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January 16, 1991 - Image 5

Resource type:
The Michigan Daily, 1991-01-16

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Wednesday, January 16, 1991

The Michigan Daily

Page 5

hits big
'at Ark
by Greg Baise
Nowadays it's easy for musicians
to embody the many pluralities of
culture and integrate them into their
music; basically, all one has to do is
grow up in America, watch a lot of
television and occasionally listen to
the radio. 3 Mustaphas 3 didn't grow
up in America. They probably didn't
watch a lot of television in their
Balkan youths, either.
Nights in the Mustapha house-
hold probably found the budding
musicologists sitting around the
shortwave receiver and listening to
broadcasts from around the world.
Perhaps later the Mustaphas would
go out to do some amateur field
work, hearing, observing and experi-
encing the rich folk music heritage
of eastern Europe.
Since their humble beginnings in
i. the Balkan town of Szgerely, 3
>rMustaphas 3 have moved "Forward
.In All Directions," which is their
,motto. The various Mustapha record-
Cings show that this movement is not
just cartographic, either - it moves
chronologically, too. For the infor-
t mation of those of you who have
more important things to do (which,
I would suspect, would be a lot of
tyou) than read the Worldbeat column
" in Spin or listen to NPR or check
-up on the extracurricular activities of
.Grateful Dead drummer Mickey Hart,
world music is pretty popular here in
America in a somewhat big way. It's
an '80s/'90s thang; there's some-
thing in it for everybody (even colo-
nial exploiters); thus, all should un-
derstand. Plus, it's part of your her-
itage, Earther.
So 3 Mustaphas 3's music is
'timely, but also timeless. The di-
verse traditions which they inter-
Mama Mosambiki
Realworld/ Virgin
Paul Simon's latest release,
Rhythm of the Saints, doesn't swing
with the same one-world planetary
vibes that Graceland did because of
its failure to translate the soothing
lyricism of Brazilian Portuguese into
an English-speaking brooding world
view of middle aged alienation.
~Although it doesn't deal with mid-
life crises and Peter Pan syndromes,
the first widely available record from
,;Mozambique is the album that Paul
wanted to make.
Avoiding the doom and gloom
'pessimism of living in a nation bru-
talized by civil war and famine that
*more self(socially)-conscious art
rockers might dwell in, Eyuphoro
sticks to an issue that hits home on
a more personal level - male and
female roles in a centuries-old patri-
archy. With the exception of the lead
track ("Samukhela") about a man

,who longs for the halcyon glory
days of old, Mama Mosambiki con-
,erns itself with presenting both
sides of a conflict that has suffocated
. traditional villages' economic power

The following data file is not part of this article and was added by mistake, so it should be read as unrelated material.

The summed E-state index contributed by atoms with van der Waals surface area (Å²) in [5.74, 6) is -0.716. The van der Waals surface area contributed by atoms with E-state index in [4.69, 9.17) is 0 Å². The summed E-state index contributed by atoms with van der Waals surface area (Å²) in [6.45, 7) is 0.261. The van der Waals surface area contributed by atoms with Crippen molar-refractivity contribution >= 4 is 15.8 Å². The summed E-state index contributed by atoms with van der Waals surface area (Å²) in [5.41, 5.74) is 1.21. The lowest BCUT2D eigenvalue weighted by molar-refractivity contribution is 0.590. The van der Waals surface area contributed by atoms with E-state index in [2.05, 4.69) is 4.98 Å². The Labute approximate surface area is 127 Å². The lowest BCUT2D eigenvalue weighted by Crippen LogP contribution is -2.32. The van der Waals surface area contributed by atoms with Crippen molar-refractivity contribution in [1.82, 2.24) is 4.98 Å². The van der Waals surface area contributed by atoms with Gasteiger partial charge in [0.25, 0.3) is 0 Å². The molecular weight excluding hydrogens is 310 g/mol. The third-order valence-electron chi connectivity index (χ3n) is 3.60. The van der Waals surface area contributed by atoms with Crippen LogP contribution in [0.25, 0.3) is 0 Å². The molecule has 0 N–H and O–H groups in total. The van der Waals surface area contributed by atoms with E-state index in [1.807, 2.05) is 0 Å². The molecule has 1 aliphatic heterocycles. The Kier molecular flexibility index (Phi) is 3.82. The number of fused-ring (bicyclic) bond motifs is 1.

base, i.e. women, for far too long.
The two leaders of the band (male
guitarist Gimo Abdul Remane and
female Zena Bakar) share the vocal
duties and battle over classic terrains
of gender control. Songs like
"Mwanuni" ("My bird has broken
the heart/ And left forever... A bird?
No! It's my lover/ It's not a bird-
it's my half-self"), "Akatswela (Love
Is So Bewildering)" and "Kihiyeny
(Leave Me Alone)" depict a shaky re-
lationship of unconscious passion
and desperate pleading.
It is this tension that makes the
gorgeous harmonies soar above both
the music's similarities to Brazilian
Tropicalismo and the linguistic and
cultural boundaries blocking Western
ears. Both voices bear great similar-
ity to Youssou N'Dour's fusion of

Idiots everywhere! So what else

is new?

Not Without My
dir. Brian Gilbert
by Mike Kuniavsky
There are some films that are just
damn timely. This, unfortunately,
does not mean that they're any good.
As you read this on Wednesday,
January 16, 1991, there may be
Tomahawk cruise missiles with fuel-
air warheads blasting away at the
population of Iraq. There may have
already been several dozen American
casualties who have died in real
conflict (unlike the ninety-some
"ooops!" casualties that have already
been killed by stupidity). Who
knows, maybe some war-crazy
yahoo captain has already fired off
one of the 400-some nuclear
warheads sitting on Allied ships in
the gulf? You may be reading this as
you wait to cross the bridge to
Canada, as a last momento of your
until-now peaceful college life.
In any case, you may not at all
be in the mood to take in a movie
- and you probably shouldn't -
but should you decide to entertain
yourself and be politically informed
simultaneously don't go see Not
Without My Daughter.
It's not that there's something
inherently horrible about the film -
unless you consider narrow-
mindedness horrible - but there's

really nothing in the film
worthwhile, either from a political
stance or a human one. It would
have been an okay story to read
about in a footnote, and it may have
made a good firsthand source for a
political study of the time, but it's
not a movie - it's a long, drawn-
out piece of propaganda.
Here's the story: in 1984 in
beautiful Alpena, Michigan, Betty
Mahmoody, her Iranian ex-patriot
doctor husband Moody and their
daughter Mahtob live a virtually